- 2015 Federal Election
South Okanagan projects face no set timeline
Despite pronouncements that a pair of South Okanagan infrastructure projects will be ready “soon,” nothing is actually imminent.
“They’re not what’s considered exactly shovel-ready,” said Doug French, public works manager for the Regional District of Okanagan-Similkameen.
“It’ll be probably a couple years yet before either one of these gets to a good stage.”
Two press releases issued last Thursday confirmed funds for a project that will connect Gallagher Lake residents to a sewage treatment plant on nearby Osoyoos Indian Band land, and another project that will pipe treated effluent from the new Okanagan Falls Sewage Treatment Plant to the Vaseux Lake wetlands.
The press releases said both projects would “soon be underway.” Each is to receive $360,000 from the $4.2 million the RDOS was allotted from federal gas tax revenues in 2011. Directors decided in January how they wished to divvy up the money, and approval was granted in June by the body that oversees the program in B.C.
Gas tax money is administered in this province by the Union of B.C. Municipalities and all spending decisions are vetted by a committee that also includes representatives from senior levels of government.
UBCM spokesman Paul Taylor said the committee approved the RDOS projects in June and had hoped to announce the projects at an event over the summer, but was unable to set a date agreeable by representatives from all three levels of government and the UBCM.
“It was just a scheduling thing, we weren’t able to do it,” Taylor said. “So we thought rather than kind of hang onto the information, let’s put it out in a news release.”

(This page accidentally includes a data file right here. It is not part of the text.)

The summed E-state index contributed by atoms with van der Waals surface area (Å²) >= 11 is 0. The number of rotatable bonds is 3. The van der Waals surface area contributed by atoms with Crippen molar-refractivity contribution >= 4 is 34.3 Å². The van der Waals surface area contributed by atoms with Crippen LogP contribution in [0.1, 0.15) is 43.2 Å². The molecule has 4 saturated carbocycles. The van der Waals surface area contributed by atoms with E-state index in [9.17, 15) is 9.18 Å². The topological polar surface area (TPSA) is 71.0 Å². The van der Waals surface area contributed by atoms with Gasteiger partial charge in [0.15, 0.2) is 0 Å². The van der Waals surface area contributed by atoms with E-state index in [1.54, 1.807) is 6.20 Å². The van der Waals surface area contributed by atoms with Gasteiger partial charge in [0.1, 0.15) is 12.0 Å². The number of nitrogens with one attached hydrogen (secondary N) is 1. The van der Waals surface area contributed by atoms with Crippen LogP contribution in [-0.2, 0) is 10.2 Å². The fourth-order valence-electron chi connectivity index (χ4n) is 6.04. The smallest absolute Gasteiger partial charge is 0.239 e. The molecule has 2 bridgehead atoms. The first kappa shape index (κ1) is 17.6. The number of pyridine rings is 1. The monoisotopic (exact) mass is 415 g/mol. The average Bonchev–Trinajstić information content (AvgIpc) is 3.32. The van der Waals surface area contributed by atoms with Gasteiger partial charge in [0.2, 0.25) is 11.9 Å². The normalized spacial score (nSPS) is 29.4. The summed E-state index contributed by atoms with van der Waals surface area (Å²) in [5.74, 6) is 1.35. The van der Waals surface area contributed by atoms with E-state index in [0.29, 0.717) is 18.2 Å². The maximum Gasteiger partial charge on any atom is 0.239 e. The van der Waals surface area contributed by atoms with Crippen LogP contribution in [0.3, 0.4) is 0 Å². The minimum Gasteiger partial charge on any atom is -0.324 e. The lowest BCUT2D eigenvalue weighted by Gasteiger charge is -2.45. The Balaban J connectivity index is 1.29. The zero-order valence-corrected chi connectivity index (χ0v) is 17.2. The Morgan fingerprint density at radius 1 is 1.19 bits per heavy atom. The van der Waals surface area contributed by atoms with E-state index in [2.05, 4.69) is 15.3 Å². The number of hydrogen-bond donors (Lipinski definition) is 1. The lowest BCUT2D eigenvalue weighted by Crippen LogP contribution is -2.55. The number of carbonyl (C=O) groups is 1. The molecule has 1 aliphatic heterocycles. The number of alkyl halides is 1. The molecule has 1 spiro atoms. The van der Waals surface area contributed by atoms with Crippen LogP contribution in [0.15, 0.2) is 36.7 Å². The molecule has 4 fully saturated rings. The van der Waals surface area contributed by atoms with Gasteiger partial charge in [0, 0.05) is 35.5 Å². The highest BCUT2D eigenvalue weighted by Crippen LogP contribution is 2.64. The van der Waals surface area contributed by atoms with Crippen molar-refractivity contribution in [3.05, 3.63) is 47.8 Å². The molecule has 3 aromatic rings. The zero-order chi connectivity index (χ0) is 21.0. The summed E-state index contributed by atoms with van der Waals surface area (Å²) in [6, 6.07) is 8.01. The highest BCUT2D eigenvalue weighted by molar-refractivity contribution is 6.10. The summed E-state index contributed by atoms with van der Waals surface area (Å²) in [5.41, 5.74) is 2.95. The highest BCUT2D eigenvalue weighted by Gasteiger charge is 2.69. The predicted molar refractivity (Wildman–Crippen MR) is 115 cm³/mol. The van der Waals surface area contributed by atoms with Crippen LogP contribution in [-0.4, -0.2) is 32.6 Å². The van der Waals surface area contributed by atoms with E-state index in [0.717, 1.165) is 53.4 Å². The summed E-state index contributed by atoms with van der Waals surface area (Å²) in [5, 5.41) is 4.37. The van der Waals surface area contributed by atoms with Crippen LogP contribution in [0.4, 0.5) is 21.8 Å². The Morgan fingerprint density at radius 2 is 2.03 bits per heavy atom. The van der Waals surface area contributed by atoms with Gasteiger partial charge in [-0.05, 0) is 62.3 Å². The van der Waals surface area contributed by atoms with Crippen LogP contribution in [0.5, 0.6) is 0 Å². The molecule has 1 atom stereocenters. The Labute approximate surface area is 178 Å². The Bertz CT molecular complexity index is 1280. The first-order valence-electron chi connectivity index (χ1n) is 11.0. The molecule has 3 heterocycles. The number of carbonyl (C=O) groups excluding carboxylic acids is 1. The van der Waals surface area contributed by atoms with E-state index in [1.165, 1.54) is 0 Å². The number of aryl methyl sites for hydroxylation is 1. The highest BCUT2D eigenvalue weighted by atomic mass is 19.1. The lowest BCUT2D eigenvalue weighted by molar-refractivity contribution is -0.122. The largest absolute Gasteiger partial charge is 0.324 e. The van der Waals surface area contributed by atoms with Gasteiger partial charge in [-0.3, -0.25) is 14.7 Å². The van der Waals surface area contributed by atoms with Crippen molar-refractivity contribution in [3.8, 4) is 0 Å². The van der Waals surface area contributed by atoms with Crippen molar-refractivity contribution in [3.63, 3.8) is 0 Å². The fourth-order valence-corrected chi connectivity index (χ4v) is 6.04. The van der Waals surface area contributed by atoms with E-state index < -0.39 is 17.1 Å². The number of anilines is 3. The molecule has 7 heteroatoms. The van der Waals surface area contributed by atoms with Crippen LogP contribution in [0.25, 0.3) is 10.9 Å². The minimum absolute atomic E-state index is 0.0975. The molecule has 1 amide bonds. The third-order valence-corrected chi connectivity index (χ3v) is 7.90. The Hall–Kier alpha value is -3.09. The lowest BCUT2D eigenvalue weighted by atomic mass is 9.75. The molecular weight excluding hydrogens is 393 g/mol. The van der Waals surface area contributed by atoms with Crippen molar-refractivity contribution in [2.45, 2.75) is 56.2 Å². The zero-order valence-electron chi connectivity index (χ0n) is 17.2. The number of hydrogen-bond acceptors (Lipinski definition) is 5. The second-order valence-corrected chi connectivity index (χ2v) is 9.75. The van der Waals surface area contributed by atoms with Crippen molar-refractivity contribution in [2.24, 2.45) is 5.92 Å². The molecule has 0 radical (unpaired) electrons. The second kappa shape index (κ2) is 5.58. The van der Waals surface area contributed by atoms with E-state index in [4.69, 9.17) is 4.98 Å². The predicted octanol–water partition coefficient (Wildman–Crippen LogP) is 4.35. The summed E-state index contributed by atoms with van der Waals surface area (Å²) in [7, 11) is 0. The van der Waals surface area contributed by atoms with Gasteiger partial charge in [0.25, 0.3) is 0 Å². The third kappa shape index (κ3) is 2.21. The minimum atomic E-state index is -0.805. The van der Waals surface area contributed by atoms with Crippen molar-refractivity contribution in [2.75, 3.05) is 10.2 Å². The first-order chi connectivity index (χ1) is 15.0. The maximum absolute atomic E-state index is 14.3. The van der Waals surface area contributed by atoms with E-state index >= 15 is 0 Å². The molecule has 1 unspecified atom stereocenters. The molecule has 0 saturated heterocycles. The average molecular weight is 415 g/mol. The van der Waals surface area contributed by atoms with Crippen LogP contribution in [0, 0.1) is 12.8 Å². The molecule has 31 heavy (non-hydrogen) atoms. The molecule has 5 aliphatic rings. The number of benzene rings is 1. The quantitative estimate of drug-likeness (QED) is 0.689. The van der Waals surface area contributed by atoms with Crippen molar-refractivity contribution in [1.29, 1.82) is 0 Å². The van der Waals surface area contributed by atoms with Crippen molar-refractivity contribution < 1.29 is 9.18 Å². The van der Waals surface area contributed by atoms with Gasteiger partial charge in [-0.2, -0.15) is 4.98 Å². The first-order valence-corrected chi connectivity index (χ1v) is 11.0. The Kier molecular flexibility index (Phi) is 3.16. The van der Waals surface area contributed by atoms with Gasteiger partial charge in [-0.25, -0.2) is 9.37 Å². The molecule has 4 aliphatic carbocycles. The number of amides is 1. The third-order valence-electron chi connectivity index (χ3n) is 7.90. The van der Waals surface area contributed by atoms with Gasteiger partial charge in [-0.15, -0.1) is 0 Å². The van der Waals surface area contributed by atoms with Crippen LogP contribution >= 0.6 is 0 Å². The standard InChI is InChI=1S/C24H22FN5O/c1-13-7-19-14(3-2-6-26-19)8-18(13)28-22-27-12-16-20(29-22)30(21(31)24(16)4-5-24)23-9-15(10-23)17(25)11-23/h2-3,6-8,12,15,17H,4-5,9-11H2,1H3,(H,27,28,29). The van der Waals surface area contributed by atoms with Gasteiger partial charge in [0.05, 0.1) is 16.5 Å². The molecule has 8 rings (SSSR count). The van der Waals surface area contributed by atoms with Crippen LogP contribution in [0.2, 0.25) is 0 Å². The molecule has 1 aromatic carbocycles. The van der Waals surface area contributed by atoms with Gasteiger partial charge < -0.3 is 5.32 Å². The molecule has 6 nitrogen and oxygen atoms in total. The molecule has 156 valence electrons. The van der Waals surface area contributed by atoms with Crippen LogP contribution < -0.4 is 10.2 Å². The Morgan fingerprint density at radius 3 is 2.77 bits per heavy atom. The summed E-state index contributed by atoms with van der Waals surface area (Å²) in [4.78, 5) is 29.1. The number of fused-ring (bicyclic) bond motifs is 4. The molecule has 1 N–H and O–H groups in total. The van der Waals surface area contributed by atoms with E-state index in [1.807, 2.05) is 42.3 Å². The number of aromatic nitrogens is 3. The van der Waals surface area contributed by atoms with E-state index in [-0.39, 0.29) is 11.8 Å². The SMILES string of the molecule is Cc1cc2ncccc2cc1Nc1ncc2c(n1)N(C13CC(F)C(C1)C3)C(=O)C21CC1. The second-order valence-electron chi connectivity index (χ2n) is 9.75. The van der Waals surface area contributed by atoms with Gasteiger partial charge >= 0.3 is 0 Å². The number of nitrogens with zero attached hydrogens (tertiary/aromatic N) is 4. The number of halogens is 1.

At Gallagher Lake, 350 residents and one prospective distillery owner are anxiously awaiting their new hook-ups.
“We were hoping (work) would start in October,” said Grant Stevely, one of the principals behind the Dubh Glas Distillery.
“We remain hopeful that it will start before the new year,” he said, but “we’re exploring options to move ahead without that sewer.”
At Vaseux Lake, the treated wastewater from the new plant, a few hundred metres away, is scheduled to be piped under the Okanagan River channel and then pumped into the wetlands north of the lake. Water is already pumped there to maintain the area as a wetland.
French said the new plant is expected to go online in early 2013.
“Construction’s coming along well, they’re just starting to get the equipment in there,” he said.
However, an engineer still has to draw up plans for the discharge line to the wetlands, and “there will be some design work in the wetlands as well to make sure this water’s used effectively,” he said.
Ducks Unlimited is a listed as a partner on the project.
Bruce Harrison, the group’s head of conservation and planning for B.C., said via email that “we had initial talks about this proposed concept” with the RODS, but “we haven’t heard anything about it in months.”